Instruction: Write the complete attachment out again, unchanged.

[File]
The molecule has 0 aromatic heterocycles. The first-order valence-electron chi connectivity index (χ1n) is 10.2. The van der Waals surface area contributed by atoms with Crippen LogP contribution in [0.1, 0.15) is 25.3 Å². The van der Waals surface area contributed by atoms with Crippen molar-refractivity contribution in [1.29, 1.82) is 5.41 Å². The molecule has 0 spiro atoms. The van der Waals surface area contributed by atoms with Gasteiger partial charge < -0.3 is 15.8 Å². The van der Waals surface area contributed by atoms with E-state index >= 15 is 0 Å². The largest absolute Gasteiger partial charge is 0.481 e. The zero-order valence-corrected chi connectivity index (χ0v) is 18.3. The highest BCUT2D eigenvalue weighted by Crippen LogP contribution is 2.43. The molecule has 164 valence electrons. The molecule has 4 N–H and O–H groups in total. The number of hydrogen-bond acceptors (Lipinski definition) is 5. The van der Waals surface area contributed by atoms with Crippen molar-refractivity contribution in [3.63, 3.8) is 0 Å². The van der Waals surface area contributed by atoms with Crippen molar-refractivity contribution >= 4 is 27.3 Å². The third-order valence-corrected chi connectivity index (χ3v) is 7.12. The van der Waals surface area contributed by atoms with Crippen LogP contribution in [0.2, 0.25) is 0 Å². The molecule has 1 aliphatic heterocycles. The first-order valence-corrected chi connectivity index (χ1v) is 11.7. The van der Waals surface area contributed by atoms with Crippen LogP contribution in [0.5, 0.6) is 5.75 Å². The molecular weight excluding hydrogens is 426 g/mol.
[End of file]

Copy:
The molecule has 0 aromatic heterocycles. The first-order valence-electron chi connectivity index (χ1n) is 10.2. The van der Waals surface area contributed by atoms with Crippen LogP contribution in [0.1, 0.15) is 25.3 Å². The van der Waals surface area contributed by atoms with Crippen molar-refractivity contribution in [1.29, 1.82) is 5.41 Å². The molecule has 0 spiro atoms. The van der Waals surface area contributed by atoms with Gasteiger partial charge < -0.3 is 15.8 Å². The van der Waals surface area contributed by atoms with E-state index >= 15 is 0 Å². The largest absolute Gasteiger partial charge is 0.481 e. The zero-order valence-corrected chi connectivity index (χ0v) is 18.3. The highest BCUT2D eigenvalue weighted by Crippen LogP contribution is 2.43. The molecule has 164 valence electrons. The molecule has 4 N–H and O–H groups in total. The number of hydrogen-bond acceptors (Lipinski definition) is 5. The van der Waals surface area contributed by atoms with Crippen molar-refractivity contribution in [3.63, 3.8) is 0 Å². The van der Waals surface area contributed by atoms with Crippen molar-refractivity contribution >= 4 is 27.3 Å². The third-order valence-corrected chi connectivity index (χ3v) is 7.12. The van der Waals surface area contributed by atoms with Crippen LogP contribution in [0.2, 0.25) is 0 Å². The molecule has 1 aliphatic heterocycles. The first-order valence-corrected chi connectivity index (χ1v) is 11.7. The van der Waals surface area contributed by atoms with Crippen LogP contribution in [0.5, 0.6) is 5.75 Å². The molecular weight excluding hydrogens is 426 g/mol.